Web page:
For good reason, it is a delicate subject, and one the legal system takes very seriously.
All children in the care of an institution or organisation have the right to protection and reasonable care at all times.
Where that care has been compromised, as compensation lawyers we feel we have a duty to our clients to seek justice and recover what they are entitled to.
While it is no panacea for the hurt caused, it is one important step in the healing process.
Change for good
Legislative changes took effect in March 2020 which saw the definition of abuse extend to include serious physical and psychological abuse, as well as sexual abuse.
These changes to the Civil Liability and Other Legislation Amendment Act 2019, brings Queensland in line with New South Wales and Victoria.
With amendments to The Limitation of Actions, the prior three-year limitation period that would have ordinarily applied to civil compensation claims for institutional physical or sexual abuse is waived.
Cases of child abuse can be historical, may have occurred more recently or could be currently happening to a child you know.
Institutional child sexual or physical abuse can take place in childhood education and care settings, public and private schools, care settings including residential, foster and kinship care services, sporting clubs and venues, faith-based and religious settings such as churches, mosques, synagogues, temples, and their associated activities, health-care and medical settings and situations, Government departments including child protection services, justice, health and social services, as well as military and defence forces.
What should you do if you expect an instance of institutional physical or sexual abuse is, or has, occurred?
If you suspect inappropriate conduct is currently taking place, advise the appropriate authorities, such as police, immediately.
If you believe abuse may have taken place in the past to yourself or someone you know, the best course of action is to relay the incident in confidence to a specialist in the compensation legal field who can advise on how to move forward.
Anyone who has sustained injuries because of physical or sexual abuse may have the right to claim compensation from the institution responsible for providing care.
Psychological injury is recognised by law as a damage able to be claimed, and if you have suffered injuries including psychological injuries, you may be able to lodge a compensation claim.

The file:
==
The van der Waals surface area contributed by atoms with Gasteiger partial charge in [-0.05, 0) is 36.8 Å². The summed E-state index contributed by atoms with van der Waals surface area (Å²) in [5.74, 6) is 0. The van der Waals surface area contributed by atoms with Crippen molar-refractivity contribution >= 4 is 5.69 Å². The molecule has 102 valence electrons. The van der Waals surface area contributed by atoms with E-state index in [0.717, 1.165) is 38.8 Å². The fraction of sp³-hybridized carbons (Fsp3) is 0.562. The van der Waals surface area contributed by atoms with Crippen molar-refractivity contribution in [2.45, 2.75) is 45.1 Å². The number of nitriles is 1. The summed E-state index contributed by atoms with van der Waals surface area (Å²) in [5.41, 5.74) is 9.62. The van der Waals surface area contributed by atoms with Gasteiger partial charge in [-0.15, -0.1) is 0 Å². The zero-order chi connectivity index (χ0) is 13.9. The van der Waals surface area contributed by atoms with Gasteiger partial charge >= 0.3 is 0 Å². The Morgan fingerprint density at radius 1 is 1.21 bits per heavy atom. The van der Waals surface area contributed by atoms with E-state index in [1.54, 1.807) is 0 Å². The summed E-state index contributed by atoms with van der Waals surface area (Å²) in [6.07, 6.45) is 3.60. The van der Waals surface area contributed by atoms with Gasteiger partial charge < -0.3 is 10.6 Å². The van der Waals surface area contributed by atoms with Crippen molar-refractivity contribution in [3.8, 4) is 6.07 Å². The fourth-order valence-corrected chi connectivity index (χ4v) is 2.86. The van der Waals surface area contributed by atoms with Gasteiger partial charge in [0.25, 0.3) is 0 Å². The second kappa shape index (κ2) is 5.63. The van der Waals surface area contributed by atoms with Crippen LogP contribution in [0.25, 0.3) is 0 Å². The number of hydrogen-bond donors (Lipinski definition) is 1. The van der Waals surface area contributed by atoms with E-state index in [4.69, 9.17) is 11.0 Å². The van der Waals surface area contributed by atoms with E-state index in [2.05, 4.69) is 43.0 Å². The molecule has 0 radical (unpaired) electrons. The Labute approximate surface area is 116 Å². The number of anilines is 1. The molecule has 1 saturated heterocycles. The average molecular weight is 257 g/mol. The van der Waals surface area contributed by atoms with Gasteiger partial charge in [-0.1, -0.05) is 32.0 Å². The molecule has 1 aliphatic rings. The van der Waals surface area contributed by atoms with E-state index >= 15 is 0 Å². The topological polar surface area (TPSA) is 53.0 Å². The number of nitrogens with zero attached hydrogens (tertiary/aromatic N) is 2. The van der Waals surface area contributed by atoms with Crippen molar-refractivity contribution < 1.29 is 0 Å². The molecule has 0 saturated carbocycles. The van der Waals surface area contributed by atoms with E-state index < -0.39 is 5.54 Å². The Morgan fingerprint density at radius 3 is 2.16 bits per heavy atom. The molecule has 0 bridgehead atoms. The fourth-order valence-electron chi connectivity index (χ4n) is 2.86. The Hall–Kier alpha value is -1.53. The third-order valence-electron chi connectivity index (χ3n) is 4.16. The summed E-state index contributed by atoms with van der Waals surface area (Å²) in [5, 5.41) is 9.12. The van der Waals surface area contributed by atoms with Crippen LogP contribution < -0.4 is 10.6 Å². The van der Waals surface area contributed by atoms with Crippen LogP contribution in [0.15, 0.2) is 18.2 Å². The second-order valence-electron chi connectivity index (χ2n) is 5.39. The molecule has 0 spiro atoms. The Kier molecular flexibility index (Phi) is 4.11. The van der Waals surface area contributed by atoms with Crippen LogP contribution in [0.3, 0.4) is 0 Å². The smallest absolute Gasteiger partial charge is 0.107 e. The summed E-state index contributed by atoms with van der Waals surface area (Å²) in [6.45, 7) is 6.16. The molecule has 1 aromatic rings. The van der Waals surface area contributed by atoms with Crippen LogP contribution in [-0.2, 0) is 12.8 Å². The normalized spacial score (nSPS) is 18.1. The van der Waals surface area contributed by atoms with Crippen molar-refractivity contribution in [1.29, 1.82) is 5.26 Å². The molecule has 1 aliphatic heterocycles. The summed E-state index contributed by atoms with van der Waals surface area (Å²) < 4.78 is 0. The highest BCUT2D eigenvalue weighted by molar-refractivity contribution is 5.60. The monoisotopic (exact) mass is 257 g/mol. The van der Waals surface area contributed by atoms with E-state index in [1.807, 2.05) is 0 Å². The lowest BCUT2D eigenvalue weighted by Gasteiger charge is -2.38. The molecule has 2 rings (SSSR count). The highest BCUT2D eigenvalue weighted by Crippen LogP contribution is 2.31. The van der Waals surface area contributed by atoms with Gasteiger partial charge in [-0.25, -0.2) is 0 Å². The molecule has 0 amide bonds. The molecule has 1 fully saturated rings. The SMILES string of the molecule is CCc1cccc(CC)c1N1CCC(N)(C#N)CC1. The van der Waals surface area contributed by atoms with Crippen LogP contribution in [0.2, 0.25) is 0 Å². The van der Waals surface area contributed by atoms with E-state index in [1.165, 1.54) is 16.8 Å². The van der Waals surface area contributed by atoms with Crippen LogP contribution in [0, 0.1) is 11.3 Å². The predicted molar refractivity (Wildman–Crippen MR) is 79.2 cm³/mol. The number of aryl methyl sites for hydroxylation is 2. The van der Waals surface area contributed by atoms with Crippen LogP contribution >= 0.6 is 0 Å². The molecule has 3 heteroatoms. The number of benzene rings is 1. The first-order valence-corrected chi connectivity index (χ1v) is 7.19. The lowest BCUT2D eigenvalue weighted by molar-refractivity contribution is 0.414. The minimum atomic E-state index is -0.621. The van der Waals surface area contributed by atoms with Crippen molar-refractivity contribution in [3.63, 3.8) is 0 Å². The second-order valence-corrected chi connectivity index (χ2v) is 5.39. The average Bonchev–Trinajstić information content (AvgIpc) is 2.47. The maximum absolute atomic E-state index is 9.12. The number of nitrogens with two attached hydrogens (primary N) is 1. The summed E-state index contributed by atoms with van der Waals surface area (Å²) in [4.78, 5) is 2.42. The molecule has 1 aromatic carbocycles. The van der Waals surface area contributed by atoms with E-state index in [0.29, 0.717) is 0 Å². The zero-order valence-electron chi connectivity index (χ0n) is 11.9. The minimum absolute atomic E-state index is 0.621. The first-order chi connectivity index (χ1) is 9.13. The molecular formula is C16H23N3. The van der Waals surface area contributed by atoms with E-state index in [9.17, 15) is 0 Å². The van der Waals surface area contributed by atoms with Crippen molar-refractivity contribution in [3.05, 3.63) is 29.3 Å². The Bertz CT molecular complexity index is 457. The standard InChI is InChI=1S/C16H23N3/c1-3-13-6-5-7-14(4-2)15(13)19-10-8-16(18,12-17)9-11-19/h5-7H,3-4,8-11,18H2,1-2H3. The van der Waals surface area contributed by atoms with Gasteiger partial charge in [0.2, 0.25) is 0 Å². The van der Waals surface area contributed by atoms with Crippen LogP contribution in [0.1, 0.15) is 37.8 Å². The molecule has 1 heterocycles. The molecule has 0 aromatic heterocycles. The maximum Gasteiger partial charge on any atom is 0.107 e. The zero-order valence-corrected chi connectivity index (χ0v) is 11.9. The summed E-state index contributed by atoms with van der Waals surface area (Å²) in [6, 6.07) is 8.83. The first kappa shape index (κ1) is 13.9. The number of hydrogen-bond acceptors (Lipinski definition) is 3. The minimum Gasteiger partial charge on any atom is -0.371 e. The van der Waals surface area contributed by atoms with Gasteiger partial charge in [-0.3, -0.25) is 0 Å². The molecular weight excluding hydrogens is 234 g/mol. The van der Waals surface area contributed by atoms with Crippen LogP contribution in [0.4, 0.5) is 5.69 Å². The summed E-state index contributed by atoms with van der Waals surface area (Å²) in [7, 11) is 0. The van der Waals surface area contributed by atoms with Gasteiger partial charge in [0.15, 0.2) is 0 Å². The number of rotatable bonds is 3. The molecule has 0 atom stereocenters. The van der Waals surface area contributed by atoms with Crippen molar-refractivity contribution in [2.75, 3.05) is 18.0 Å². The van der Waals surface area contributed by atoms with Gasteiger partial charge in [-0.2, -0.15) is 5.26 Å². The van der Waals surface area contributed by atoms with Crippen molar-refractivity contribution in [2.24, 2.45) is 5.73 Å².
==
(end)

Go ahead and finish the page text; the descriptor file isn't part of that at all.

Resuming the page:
Our specialist legal team have managed a range of institutional physical or sexual abuse claims with compassion, understanding and in confidence.
What do I need to do to make an Institutional Physical or Sexual Abuse Claim?
Institutional physical or sexual abuse claims navigate around a complex area of law, with certain evidence guidelines required.
Every claim is different, and the entitlements vary from case to case.
The best way for us to assess your claim is to meet with you to explore the elements of your claim and discuss what is possible to proceed in making an institutional physical or sexual abuse claim.
What can I claim for?
Physical or sexual abuse can leave a lifetime of trauma and emotional pain, increase risk of mental health issues and impact on all areas of your life including career and relationships.
When you make a claim for institutional physical or sexual abuse, we will help you recover what you are entitled to.
You may be able to claim for pain and suffering, lost past and future earnings (including your superannuation), past and future medical expenses, care that has been, or will be, provided by family and/or friends, as well as anticipated treatment or rehabilitation.
If you have any queries or want to learn more about the claim process, refer to our Frequently Asked Questions about physical or sexual abuse claims or reach out to us for a respectful, confidential conversation about your case.
While pursuing institutional physical or sexual abuse claims can be a sensitive and complex process, it is nonetheless a cathartic step towards recovery and can help you (or someone you know) accept you were not at fault for the abuse caused.